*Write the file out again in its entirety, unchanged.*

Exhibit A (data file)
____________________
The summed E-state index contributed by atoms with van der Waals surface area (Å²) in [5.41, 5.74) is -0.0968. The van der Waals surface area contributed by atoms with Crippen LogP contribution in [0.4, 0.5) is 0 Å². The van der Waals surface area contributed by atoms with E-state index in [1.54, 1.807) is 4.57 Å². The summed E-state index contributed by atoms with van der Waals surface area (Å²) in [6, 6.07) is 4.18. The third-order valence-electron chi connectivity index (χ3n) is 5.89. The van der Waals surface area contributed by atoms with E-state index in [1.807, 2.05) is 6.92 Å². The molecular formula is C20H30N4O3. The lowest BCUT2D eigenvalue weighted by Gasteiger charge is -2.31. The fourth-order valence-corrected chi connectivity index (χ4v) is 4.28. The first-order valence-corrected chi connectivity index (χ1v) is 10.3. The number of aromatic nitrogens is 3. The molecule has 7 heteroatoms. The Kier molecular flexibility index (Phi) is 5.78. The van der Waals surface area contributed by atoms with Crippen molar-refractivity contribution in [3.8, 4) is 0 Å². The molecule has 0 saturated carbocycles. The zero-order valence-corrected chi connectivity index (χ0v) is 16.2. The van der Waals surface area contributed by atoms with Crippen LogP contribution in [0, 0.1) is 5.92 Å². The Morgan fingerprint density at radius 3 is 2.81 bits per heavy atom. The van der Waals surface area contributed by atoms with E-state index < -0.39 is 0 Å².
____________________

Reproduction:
The summed E-state index contributed by atoms with van der Waals surface area (Å²) in [5.41, 5.74) is -0.0968. The van der Waals surface area contributed by atoms with Crippen LogP contribution in [0.4, 0.5) is 0 Å². The van der Waals surface area contributed by atoms with E-state index in [1.54, 1.807) is 4.57 Å². The summed E-state index contributed by atoms with van der Waals surface area (Å²) in [6, 6.07) is 4.18. The third-order valence-electron chi connectivity index (χ3n) is 5.89. The van der Waals surface area contributed by atoms with E-state index in [1.807, 2.05) is 6.92 Å². The molecular formula is C20H30N4O3. The lowest BCUT2D eigenvalue weighted by Gasteiger charge is -2.31. The fourth-order valence-corrected chi connectivity index (χ4v) is 4.28. The first-order valence-corrected chi connectivity index (χ1v) is 10.3. The number of aromatic nitrogens is 3. The molecule has 7 heteroatoms. The Kier molecular flexibility index (Phi) is 5.78. The van der Waals surface area contributed by atoms with Crippen molar-refractivity contribution in [3.8, 4) is 0 Å². The molecule has 0 saturated carbocycles. The zero-order valence-corrected chi connectivity index (χ0v) is 16.2. The van der Waals surface area contributed by atoms with Crippen LogP contribution in [0, 0.1) is 5.92 Å². The Morgan fingerprint density at radius 3 is 2.81 bits per heavy atom. The van der Waals surface area contributed by atoms with E-state index < -0.39 is 0 Å².